*.rb not running on Windows any more

At work, I installed 1.8.2 from the one-click.
I wrote a handy utility named “findfile.rb”, and put it in my
windows\system32 directory.
I was happy, because I could open any cmd window and type “findfile
…” and my ruby script would kick the crap out of Windows’ built-in
search features.

But then I installed 1.8.4 from the one-click.
Now, when I type “findfile …” in a command window, Windows rudely
informs me:
“‘findfile’ is not recognized as an internal or external command,
operable program or batch file.”

The findfile.rb file is still in the same spot.
Ruby was installed in the same spot.
I’ve tried associating *.rb with c:\ruby\bin\ruby.exe and
c:\ruby\bin\rubyw.exe, but to no avail.

Who can help me in my quest to continue to kick the crap out of
Windows’ built-in search?

(For those interested, following is my hack script. It was originally
written to allow regexp filename searching, and was later expanded to
allow regexp content searching, too.)

require ‘rubygems’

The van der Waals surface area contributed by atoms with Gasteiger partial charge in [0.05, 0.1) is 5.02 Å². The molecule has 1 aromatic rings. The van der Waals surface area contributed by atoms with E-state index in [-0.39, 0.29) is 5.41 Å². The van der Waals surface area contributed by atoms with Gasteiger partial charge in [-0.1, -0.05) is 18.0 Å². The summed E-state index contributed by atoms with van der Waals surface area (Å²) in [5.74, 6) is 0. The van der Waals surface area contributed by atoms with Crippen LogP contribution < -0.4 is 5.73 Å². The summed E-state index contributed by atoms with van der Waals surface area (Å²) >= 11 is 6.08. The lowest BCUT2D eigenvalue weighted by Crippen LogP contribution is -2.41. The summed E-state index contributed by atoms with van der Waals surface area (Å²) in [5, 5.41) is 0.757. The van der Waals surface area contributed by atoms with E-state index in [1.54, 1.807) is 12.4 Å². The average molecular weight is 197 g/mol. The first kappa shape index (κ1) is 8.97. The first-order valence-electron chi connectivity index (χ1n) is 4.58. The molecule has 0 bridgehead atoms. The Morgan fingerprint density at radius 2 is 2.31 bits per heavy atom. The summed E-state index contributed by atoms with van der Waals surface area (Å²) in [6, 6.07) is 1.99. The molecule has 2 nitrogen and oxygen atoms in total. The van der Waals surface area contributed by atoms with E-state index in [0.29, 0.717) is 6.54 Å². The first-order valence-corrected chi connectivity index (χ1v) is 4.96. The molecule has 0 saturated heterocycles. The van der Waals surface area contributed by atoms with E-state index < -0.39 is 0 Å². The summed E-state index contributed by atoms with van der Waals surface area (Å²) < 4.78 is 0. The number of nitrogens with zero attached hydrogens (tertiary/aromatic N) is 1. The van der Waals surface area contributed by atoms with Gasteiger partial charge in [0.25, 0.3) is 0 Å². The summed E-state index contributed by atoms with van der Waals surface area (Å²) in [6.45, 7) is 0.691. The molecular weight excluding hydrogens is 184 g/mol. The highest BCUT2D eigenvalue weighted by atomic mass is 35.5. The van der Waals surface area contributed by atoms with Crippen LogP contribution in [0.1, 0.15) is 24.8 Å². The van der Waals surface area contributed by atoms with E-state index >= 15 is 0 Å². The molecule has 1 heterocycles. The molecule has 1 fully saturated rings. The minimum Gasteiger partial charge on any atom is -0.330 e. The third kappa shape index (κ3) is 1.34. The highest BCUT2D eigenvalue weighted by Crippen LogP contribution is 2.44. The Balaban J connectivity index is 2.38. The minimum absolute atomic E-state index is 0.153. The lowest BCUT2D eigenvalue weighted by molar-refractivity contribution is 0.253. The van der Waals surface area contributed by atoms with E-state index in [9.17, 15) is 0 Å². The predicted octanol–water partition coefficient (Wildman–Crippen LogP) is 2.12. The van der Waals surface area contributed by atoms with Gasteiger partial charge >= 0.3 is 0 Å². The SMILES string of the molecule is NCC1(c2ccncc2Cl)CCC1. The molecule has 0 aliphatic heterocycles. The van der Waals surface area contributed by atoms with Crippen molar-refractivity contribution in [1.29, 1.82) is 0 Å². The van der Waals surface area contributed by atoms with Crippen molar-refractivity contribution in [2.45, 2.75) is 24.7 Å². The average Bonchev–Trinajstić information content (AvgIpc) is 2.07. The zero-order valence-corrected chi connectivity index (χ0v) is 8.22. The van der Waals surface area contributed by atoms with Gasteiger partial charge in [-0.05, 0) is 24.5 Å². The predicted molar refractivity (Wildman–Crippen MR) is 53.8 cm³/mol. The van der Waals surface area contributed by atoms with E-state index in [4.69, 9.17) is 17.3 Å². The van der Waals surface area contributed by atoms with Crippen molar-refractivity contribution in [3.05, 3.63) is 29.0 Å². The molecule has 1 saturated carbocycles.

require_gem ‘Usage’
usage = Usage.new “name_regexp [content_regexp]”

class Dir
def self.crawl( path, max_depth=nil, depth=0, &block )
return if max_depth && depth > max_depth
begin
if File.directory?( path )
files = Dir.entries( path ).select{ |f| f[0,1]!=’.’ }
unless files.empty?
files.collect!{ |file_path|
Dir.crawl( path+’/’+file_path, max_depth, depth+1, &block )
}.flatten!
end
return files
elsif File.file?( path )
yield( path, depth )
end
rescue SystemCallError => the_error
warn “ERROR: #{the_error}”
end
end

end

start_time = Time.new
name_match = Regexp.new( usage.name_regexp, true )
content_match = usage.content_regexp && Regexp.new(
“.{0,10}#{usage.content_regexp}.+”, true )

matching_count = 0
Dir.crawl( ‘.’, usage.max_depth ){ |file_path, depth|
if File.split( file_path )[ 1 ] =~ name_match
if content_match
if IO.read( file_path ) =~ content_match
puts file_path," #{$~}"," "
matching_count += 1
end
else
puts file_path
matching_count += 1
end
end
}
end_time = Time.new
puts “(Found #{matching_count} files in #{end_time-start_time} seconds)”

Who can help me in my quest to continue to kick the crap out of
Windows’ built-in search?

I’m guessing a bit here, but the problem might lie in the Path or
PATHEXT environment variables, rather than Explorer’s file associations
(which I don’t think cmd even knows about) - one or the other may have
been modified by the 1.8.4 one-click? I’m probably embarrassingly wrong
though, so hopefully someone else can be more helpful…

Ben Z. wrote:

I’m guessing a bit here, but the problem might lie in the Path or
PATHEXT environment variables

PATHEXT it was, thanks!

Now I can go back to pwning Microsoft and usage this computer in a
moderately more reasonable fastion.

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